Your best bet is to ignore and ploy through (continue walking). Or say I don’t know and keep walking. Or “Can’t help you man, sorry” and keep walking …
If you do give someone the time, never stare down at your watch or your phone. Always bring your arm (with your watch on it, or your phone in your hand) up to your eye line between you and the other person. This makes it harder for them to surprise you because you’re watching them, and also gets your guard up to put your arm between you and them.
Asking For A Cigarette or a Light
Asking for a cigarette or a light is the same thing as asking for the time. The mugger (if indeed he is a mugger and not just someone hoping for a smoke) wants to get you fixated on the task of offering the smoke or getting your lighter fired up.
This task can take both hands, which is what a mugger wants. While you’re occupied with that, he hits you. The only way to deal with this one is to refuse. Whenever anyone asks you for a smoke or a light, say you don’t have one. Even if you have a cigarette hanging out of your mouth when you say it, refuse the request and keep moving along.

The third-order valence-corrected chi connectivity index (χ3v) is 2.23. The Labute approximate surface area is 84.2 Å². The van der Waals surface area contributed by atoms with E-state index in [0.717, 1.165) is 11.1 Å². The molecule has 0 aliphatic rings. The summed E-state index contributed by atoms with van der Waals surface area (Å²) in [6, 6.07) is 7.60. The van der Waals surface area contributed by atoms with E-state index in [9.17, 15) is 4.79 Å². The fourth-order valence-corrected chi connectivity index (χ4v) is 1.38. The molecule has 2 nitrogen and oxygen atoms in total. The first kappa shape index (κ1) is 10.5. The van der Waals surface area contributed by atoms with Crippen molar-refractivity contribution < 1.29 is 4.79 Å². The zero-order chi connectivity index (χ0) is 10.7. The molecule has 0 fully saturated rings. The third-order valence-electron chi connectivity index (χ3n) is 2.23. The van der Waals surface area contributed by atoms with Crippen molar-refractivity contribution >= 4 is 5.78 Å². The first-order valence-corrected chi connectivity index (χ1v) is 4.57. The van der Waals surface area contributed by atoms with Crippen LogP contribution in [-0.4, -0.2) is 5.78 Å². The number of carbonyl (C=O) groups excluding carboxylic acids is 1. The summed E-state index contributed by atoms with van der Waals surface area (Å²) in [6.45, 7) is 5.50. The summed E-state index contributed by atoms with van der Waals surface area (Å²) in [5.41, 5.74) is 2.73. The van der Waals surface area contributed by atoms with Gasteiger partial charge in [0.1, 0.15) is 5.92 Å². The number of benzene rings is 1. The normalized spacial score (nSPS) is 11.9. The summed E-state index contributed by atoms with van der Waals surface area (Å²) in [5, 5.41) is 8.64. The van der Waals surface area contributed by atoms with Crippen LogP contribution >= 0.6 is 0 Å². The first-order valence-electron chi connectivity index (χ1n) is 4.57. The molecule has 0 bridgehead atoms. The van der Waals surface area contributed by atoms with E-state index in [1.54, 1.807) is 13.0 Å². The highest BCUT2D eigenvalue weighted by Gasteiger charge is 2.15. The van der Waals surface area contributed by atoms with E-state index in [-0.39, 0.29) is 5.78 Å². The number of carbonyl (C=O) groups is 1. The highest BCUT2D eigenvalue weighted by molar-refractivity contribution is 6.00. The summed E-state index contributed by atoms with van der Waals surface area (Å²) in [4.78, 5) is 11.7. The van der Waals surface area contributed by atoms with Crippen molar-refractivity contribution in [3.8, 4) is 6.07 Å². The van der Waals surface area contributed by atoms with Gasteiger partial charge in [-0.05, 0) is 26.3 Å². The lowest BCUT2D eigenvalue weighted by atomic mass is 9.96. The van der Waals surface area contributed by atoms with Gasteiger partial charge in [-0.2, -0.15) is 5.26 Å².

What to Do When Someone Approaches You
If you are accosted by a street person, particularly one whose pitch involves any of these ploys, do not engage that person.
No dialogue will improve the situation. A null response gives the beggar nothing with which to work in attempting to involve himself in your life.
I like the response of continuing to walk. Get out of the physical area as quickly as possible. If you feel you must say something, “Sorry buddy, I can’t help you”.
If the beggar begins to encroach on your personal safety zone, warn him or her off. A firm, neutral “Step away from the car” or “Stand back for me please” should suffice.
If the beggar does not listen and tries to engage you, maintain space as needed. You can escalate to a loud and firm, “BACK OFF!” if it doesn’t seem like the first request was obeyed.
If the encounter becomes an assault, do what you must.
Remember that most people who approach you in public asking for money are liars. You should not trust them and you do not owe them a blessed thing.
No one has the right to demand your money, no matter with what ploy the demand is disguised. These “Street Encounter” skills maybe be even more important to practice than most other self-defense skills because you are so likely to use them in your every day life.